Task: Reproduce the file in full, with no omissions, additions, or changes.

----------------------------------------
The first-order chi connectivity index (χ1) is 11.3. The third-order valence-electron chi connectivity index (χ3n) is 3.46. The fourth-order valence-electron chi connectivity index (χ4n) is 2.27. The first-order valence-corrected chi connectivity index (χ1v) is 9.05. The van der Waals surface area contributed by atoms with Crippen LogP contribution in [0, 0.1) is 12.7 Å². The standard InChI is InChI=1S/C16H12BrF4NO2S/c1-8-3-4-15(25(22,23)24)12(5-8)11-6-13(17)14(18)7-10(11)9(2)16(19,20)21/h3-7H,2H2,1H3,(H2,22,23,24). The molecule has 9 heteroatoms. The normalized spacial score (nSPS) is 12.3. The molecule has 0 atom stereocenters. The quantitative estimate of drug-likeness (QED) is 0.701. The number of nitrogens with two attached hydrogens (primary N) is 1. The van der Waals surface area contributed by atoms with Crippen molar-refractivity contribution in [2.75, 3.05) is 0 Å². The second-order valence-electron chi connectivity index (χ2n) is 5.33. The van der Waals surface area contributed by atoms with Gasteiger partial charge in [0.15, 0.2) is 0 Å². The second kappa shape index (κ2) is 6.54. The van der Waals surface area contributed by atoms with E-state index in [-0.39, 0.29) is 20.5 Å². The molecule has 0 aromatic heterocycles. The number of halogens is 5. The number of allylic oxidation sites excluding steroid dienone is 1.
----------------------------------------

The first-order chi connectivity index (χ1) is 11.3. The third-order valence-electron chi connectivity index (χ3n) is 3.46. The fourth-order valence-electron chi connectivity index (χ4n) is 2.27. The first-order valence-corrected chi connectivity index (χ1v) is 9.05. The van der Waals surface area contributed by atoms with Crippen LogP contribution in [0, 0.1) is 12.7 Å². The standard InChI is InChI=1S/C16H12BrF4NO2S/c1-8-3-4-15(25(22,23)24)12(5-8)11-6-13(17)14(18)7-10(11)9(2)16(19,20)21/h3-7H,2H2,1H3,(H2,22,23,24). The molecule has 9 heteroatoms. The normalized spacial score (nSPS) is 12.3. The molecule has 0 atom stereocenters. The quantitative estimate of drug-likeness (QED) is 0.701. The number of nitrogens with two attached hydrogens (primary N) is 1. The van der Waals surface area contributed by atoms with Crippen molar-refractivity contribution in [2.75, 3.05) is 0 Å². The second-order valence-electron chi connectivity index (χ2n) is 5.33. The van der Waals surface area contributed by atoms with Gasteiger partial charge in [0.15, 0.2) is 0 Å². The second kappa shape index (κ2) is 6.54. The van der Waals surface area contributed by atoms with E-state index in [-0.39, 0.29) is 20.5 Å². The molecule has 0 aromatic heterocycles. The number of halogens is 5. The number of allylic oxidation sites excluding steroid dienone is 1.